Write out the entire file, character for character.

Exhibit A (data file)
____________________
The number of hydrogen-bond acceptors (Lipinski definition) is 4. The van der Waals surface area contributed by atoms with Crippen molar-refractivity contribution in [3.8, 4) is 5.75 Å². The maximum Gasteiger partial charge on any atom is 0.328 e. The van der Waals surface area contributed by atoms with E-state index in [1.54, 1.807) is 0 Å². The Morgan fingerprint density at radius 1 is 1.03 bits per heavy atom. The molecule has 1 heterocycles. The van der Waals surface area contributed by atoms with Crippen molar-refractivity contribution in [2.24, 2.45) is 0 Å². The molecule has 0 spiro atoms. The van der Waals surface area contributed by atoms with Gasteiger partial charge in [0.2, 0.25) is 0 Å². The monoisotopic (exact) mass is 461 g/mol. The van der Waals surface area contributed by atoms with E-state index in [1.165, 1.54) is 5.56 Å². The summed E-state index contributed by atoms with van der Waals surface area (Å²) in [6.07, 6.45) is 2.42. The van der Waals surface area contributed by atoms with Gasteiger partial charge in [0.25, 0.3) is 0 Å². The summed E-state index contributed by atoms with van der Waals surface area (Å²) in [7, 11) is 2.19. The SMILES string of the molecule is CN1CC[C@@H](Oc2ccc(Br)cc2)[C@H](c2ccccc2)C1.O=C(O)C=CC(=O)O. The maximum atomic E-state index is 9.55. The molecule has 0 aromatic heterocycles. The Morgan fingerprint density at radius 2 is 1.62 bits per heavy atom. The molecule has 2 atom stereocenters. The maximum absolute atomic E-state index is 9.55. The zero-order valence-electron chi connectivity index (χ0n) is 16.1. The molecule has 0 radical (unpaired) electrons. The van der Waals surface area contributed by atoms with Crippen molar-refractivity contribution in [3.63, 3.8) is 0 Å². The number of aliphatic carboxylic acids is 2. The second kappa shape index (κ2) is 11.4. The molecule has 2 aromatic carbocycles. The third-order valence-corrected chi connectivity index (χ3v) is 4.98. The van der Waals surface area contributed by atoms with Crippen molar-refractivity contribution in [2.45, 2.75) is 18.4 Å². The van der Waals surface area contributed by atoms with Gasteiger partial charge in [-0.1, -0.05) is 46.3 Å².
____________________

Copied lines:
The number of hydrogen-bond acceptors (Lipinski definition) is 4. The van der Waals surface area contributed by atoms with Crippen molar-refractivity contribution in [3.8, 4) is 5.75 Å². The maximum Gasteiger partial charge on any atom is 0.328 e. The van der Waals surface area contributed by atoms with E-state index in [1.54, 1.807) is 0 Å². The Morgan fingerprint density at radius 1 is 1.03 bits per heavy atom. The molecule has 1 heterocycles. The van der Waals surface area contributed by atoms with Crippen molar-refractivity contribution in [2.24, 2.45) is 0 Å². The molecule has 0 spiro atoms. The van der Waals surface area contributed by atoms with Gasteiger partial charge in [0.2, 0.25) is 0 Å². The monoisotopic (exact) mass is 461 g/mol. The van der Waals surface area contributed by atoms with E-state index in [1.165, 1.54) is 5.56 Å². The summed E-state index contributed by atoms with van der Waals surface area (Å²) in [6.07, 6.45) is 2.42. The van der Waals surface area contributed by atoms with Gasteiger partial charge in [0.25, 0.3) is 0 Å². The summed E-state index contributed by atoms with van der Waals surface area (Å²) in [7, 11) is 2.19. The SMILES string of the molecule is CN1CC[C@@H](Oc2ccc(Br)cc2)[C@H](c2ccccc2)C1.O=C(O)C=CC(=O)O. The maximum atomic E-state index is 9.55. The molecule has 0 aromatic heterocycles. The Morgan fingerprint density at radius 2 is 1.62 bits per heavy atom. The molecule has 2 atom stereocenters. The maximum absolute atomic E-state index is 9.55. The zero-order valence-electron chi connectivity index (χ0n) is 16.1. The molecule has 0 radical (unpaired) electrons. The van der Waals surface area contributed by atoms with Crippen molar-refractivity contribution in [3.63, 3.8) is 0 Å². The number of aliphatic carboxylic acids is 2. The second kappa shape index (κ2) is 11.4. The molecule has 2 aromatic carbocycles. The third-order valence-corrected chi connectivity index (χ3v) is 4.98. The van der Waals surface area contributed by atoms with Crippen molar-refractivity contribution in [2.45, 2.75) is 18.4 Å². The van der Waals surface area contributed by atoms with Gasteiger partial charge in [-0.1, -0.05) is 46.3 Å².